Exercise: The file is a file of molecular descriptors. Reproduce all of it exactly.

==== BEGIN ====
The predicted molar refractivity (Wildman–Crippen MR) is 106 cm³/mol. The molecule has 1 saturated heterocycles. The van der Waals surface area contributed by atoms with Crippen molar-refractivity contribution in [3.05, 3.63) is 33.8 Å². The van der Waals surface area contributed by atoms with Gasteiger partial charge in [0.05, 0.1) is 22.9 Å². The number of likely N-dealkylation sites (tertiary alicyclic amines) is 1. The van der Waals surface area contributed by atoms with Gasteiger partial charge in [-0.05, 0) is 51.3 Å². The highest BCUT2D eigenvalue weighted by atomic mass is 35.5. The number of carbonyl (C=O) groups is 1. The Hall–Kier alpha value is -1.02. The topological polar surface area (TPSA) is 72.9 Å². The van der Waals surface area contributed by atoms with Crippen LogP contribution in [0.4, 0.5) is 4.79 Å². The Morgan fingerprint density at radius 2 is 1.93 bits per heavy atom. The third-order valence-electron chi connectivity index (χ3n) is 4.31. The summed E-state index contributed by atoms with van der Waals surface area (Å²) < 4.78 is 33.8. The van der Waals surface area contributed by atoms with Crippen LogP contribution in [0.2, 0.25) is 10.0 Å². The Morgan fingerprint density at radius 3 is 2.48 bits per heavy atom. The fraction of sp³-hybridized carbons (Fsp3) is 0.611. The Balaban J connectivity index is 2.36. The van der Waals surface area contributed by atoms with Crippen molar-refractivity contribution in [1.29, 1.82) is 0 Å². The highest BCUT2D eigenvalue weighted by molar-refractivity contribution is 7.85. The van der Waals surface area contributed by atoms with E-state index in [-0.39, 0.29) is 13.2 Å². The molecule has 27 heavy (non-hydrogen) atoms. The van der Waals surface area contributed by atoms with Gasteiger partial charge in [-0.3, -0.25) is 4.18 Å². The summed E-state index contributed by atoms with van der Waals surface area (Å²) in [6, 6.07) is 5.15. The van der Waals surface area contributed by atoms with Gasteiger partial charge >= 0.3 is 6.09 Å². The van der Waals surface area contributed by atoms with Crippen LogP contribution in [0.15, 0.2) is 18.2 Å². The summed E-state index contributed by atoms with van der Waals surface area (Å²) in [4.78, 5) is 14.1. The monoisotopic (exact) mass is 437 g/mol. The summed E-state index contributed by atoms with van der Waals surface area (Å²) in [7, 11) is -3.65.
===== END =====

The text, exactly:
The predicted molar refractivity (Wildman–Crippen MR) is 106 cm³/mol. The molecule has 1 saturated heterocycles. The van der Waals surface area contributed by atoms with Crippen molar-refractivity contribution in [3.05, 3.63) is 33.8 Å². The van der Waals surface area contributed by atoms with Gasteiger partial charge in [0.05, 0.1) is 22.9 Å². The number of likely N-dealkylation sites (tertiary alicyclic amines) is 1. The van der Waals surface area contributed by atoms with Gasteiger partial charge in [-0.05, 0) is 51.3 Å². The highest BCUT2D eigenvalue weighted by atomic mass is 35.5. The number of carbonyl (C=O) groups is 1. The Hall–Kier alpha value is -1.02. The topological polar surface area (TPSA) is 72.9 Å². The van der Waals surface area contributed by atoms with Crippen LogP contribution in [0.4, 0.5) is 4.79 Å². The Morgan fingerprint density at radius 2 is 1.93 bits per heavy atom. The third-order valence-electron chi connectivity index (χ3n) is 4.31. The summed E-state index contributed by atoms with van der Waals surface area (Å²) < 4.78 is 33.8. The van der Waals surface area contributed by atoms with Crippen LogP contribution in [0.2, 0.25) is 10.0 Å². The Morgan fingerprint density at radius 3 is 2.48 bits per heavy atom. The fraction of sp³-hybridized carbons (Fsp3) is 0.611. The Balaban J connectivity index is 2.36. The van der Waals surface area contributed by atoms with Crippen molar-refractivity contribution in [1.29, 1.82) is 0 Å². The highest BCUT2D eigenvalue weighted by molar-refractivity contribution is 7.85. The van der Waals surface area contributed by atoms with E-state index in [-0.39, 0.29) is 13.2 Å². The molecule has 27 heavy (non-hydrogen) atoms. The van der Waals surface area contributed by atoms with Gasteiger partial charge in [-0.3, -0.25) is 4.18 Å². The summed E-state index contributed by atoms with van der Waals surface area (Å²) in [6, 6.07) is 5.15. The van der Waals surface area contributed by atoms with Gasteiger partial charge >= 0.3 is 6.09 Å². The van der Waals surface area contributed by atoms with Crippen LogP contribution in [0.15, 0.2) is 18.2 Å². The summed E-state index contributed by atoms with van der Waals surface area (Å²) in [4.78, 5) is 14.1. The monoisotopic (exact) mass is 437 g/mol. The summed E-state index contributed by atoms with van der Waals surface area (Å²) in [7, 11) is -3.65.